I am so, so, so happy to hear you are doing better. I’m through the first hoop – my application’s been reviewed and I go for evaluation with Dr. Burt mid-Jan. I never thought I would be looking forward to going bald and being chemo sick so much! But I am as I KNOW that part is temporary, but the rest of my life without CIDP is so, so, so worth it!
I can’t wait! But I also don’t want to get my hopes too far up in case they find I’m not a viable candidate.
Please keep us posted as to your recovery.
Thank you and thanks to all that went before you to give the rest of us hope.
Alice & I have talked about this, both agreeing that the main difference between the high dose cytoxan infusions I had ($800 per infusions per month at my local hospital) & her SCT at Northwestern in Chicago, is the time element. I had to have 5 loading doses in 8 days & then once a month until my white cell count was down around zero, meaning my immune system could reboot. Her precedure was done in like 16-18 days; same results, mine much cheaper & more convenient. But it is the Ctoxan that arrests the CIDP, not having a stem cell transplant. Look at Ryan’s latest post, he is back at college & even deer huntin after being total care in a power chair for over a year.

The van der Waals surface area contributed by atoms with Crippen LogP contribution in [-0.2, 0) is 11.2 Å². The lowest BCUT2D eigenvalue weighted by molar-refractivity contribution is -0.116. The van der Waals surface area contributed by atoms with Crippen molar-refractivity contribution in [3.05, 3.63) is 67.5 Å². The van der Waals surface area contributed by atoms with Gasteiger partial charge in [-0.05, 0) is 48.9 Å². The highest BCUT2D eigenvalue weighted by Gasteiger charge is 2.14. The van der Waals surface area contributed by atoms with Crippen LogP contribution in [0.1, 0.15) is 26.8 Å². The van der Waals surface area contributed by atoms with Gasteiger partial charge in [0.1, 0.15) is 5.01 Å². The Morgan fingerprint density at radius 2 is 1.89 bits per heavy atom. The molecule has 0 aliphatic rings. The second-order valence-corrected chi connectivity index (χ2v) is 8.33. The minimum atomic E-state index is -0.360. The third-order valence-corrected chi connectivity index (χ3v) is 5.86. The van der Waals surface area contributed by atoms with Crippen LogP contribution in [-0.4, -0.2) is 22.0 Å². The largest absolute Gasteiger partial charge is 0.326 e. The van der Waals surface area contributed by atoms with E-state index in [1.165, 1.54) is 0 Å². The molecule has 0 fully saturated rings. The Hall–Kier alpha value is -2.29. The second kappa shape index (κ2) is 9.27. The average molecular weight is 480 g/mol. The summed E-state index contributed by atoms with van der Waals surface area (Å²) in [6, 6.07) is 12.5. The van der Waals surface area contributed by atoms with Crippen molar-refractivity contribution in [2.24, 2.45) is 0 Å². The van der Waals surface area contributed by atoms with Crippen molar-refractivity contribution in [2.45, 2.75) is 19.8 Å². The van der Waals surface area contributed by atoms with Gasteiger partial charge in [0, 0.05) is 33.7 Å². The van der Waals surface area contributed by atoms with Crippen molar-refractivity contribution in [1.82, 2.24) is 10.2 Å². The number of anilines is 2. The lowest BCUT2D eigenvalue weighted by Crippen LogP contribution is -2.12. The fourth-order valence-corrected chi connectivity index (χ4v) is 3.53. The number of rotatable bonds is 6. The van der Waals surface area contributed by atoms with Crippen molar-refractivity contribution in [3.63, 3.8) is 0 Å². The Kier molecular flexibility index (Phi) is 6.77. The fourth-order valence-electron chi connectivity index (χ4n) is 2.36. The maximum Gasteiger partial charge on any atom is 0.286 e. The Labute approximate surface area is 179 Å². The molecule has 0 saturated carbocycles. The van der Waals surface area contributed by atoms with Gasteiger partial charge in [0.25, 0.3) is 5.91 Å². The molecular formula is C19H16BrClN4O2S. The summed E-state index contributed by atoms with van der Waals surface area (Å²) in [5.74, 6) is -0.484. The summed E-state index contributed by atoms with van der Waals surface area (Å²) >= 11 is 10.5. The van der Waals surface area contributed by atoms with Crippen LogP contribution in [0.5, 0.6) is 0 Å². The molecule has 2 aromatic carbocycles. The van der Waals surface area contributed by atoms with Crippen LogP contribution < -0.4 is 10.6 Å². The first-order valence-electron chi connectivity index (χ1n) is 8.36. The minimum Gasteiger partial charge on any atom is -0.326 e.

I used to think that this treatments I had should only be for the worst of the worst cases, now I wonder why more people with CIDP don’t undergo these infusions. Whys stay on IVIG for the rest of your life if one can be treatment free, I am excepting children though at this point…
i havent done much research on sct—i figured it was last resort after everything else had been tried and failed. So is that a major thing to go through? is is definite to rid one of cidp symptoms? guess i’ll need to do a little research on it. thanks for sharing your experiences : ) i am feeling better since my ivig—but am waiting patiently for it to help with strength in my feet.
If you have/had a true case of GBS, then no, this treatment would not work for you. The “C” in CIDP stands for chronic, meaning the bad antibodies are constantly attacking the nerves. Treatments such as IVIG, solumedrol & PE will tempoarily halt the progrssion of the disease, but if left untreated, they will continue to do damage. This treatment is designed to stop the progression of CIDP, not GBS. GBS should stop on its own…